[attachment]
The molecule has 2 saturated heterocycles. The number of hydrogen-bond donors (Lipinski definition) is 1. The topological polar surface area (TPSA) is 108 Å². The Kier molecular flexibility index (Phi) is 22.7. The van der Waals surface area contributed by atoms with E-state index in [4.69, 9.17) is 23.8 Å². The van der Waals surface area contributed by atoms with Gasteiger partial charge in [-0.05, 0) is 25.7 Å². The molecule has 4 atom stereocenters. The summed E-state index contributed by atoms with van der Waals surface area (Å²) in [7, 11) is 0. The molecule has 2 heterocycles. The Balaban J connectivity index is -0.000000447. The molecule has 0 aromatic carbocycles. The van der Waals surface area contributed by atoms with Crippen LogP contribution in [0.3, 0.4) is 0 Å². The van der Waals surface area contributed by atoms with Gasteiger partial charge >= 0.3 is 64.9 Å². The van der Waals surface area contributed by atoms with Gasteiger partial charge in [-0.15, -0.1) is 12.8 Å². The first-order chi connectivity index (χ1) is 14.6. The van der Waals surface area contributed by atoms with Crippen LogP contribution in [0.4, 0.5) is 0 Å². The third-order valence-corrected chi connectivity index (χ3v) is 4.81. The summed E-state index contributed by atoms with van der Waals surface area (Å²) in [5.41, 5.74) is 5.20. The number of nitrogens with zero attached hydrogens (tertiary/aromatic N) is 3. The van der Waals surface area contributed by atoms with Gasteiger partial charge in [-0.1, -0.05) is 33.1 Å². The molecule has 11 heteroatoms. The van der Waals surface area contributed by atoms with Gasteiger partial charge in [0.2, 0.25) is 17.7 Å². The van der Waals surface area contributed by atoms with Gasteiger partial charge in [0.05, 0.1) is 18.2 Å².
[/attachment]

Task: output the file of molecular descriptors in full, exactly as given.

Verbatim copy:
The molecule has 2 saturated heterocycles. The number of hydrogen-bond donors (Lipinski definition) is 1. The topological polar surface area (TPSA) is 108 Å². The Kier molecular flexibility index (Phi) is 22.7. The van der Waals surface area contributed by atoms with E-state index in [4.69, 9.17) is 23.8 Å². The van der Waals surface area contributed by atoms with Gasteiger partial charge in [-0.05, 0) is 25.7 Å². The molecule has 4 atom stereocenters. The summed E-state index contributed by atoms with van der Waals surface area (Å²) in [7, 11) is 0. The molecule has 2 heterocycles. The Balaban J connectivity index is -0.000000447. The molecule has 0 aromatic carbocycles. The van der Waals surface area contributed by atoms with Crippen LogP contribution in [0.3, 0.4) is 0 Å². The van der Waals surface area contributed by atoms with Gasteiger partial charge >= 0.3 is 64.9 Å². The van der Waals surface area contributed by atoms with Gasteiger partial charge in [-0.15, -0.1) is 12.8 Å². The first-order chi connectivity index (χ1) is 14.6. The van der Waals surface area contributed by atoms with Crippen LogP contribution in [0.4, 0.5) is 0 Å². The third-order valence-corrected chi connectivity index (χ3v) is 4.81. The summed E-state index contributed by atoms with van der Waals surface area (Å²) in [5.41, 5.74) is 5.20. The number of nitrogens with zero attached hydrogens (tertiary/aromatic N) is 3. The van der Waals surface area contributed by atoms with Gasteiger partial charge in [-0.1, -0.05) is 33.1 Å². The molecule has 11 heteroatoms. The van der Waals surface area contributed by atoms with Gasteiger partial charge in [0.2, 0.25) is 17.7 Å². The van der Waals surface area contributed by atoms with Gasteiger partial charge in [0.05, 0.1) is 18.2 Å².